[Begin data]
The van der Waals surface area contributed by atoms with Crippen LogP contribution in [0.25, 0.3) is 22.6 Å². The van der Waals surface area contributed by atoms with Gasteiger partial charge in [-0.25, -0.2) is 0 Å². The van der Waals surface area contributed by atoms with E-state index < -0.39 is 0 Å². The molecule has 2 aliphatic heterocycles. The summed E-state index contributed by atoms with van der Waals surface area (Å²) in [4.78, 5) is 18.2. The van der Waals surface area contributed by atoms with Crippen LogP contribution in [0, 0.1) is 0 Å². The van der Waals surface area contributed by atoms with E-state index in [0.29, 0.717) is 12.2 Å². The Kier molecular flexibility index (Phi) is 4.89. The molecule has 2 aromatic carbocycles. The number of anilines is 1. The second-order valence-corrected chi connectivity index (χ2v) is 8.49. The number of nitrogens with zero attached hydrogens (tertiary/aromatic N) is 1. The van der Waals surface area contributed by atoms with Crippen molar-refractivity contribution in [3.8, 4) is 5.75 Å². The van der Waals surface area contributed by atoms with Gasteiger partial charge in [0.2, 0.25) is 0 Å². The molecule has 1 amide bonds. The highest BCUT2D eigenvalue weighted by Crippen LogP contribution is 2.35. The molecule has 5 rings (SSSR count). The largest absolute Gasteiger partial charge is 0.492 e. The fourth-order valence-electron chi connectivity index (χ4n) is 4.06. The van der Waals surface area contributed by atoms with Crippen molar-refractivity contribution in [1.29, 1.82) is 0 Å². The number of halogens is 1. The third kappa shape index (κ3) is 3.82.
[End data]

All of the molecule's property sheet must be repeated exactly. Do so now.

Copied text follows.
The van der Waals surface area contributed by atoms with Crippen LogP contribution in [0.25, 0.3) is 22.6 Å². The van der Waals surface area contributed by atoms with Gasteiger partial charge in [-0.25, -0.2) is 0 Å². The van der Waals surface area contributed by atoms with E-state index < -0.39 is 0 Å². The molecule has 2 aliphatic heterocycles. The summed E-state index contributed by atoms with van der Waals surface area (Å²) in [4.78, 5) is 18.2. The van der Waals surface area contributed by atoms with Crippen LogP contribution in [0, 0.1) is 0 Å². The van der Waals surface area contributed by atoms with E-state index in [0.29, 0.717) is 12.2 Å². The Kier molecular flexibility index (Phi) is 4.89. The molecule has 2 aromatic carbocycles. The number of anilines is 1. The second-order valence-corrected chi connectivity index (χ2v) is 8.49. The number of nitrogens with zero attached hydrogens (tertiary/aromatic N) is 1. The van der Waals surface area contributed by atoms with Crippen molar-refractivity contribution in [3.8, 4) is 5.75 Å². The van der Waals surface area contributed by atoms with Gasteiger partial charge in [0.2, 0.25) is 0 Å². The molecule has 1 amide bonds. The highest BCUT2D eigenvalue weighted by Crippen LogP contribution is 2.35. The molecule has 5 rings (SSSR count). The largest absolute Gasteiger partial charge is 0.492 e. The fourth-order valence-electron chi connectivity index (χ4n) is 4.06. The van der Waals surface area contributed by atoms with Crippen molar-refractivity contribution in [1.29, 1.82) is 0 Å². The number of halogens is 1. The third kappa shape index (κ3) is 3.82.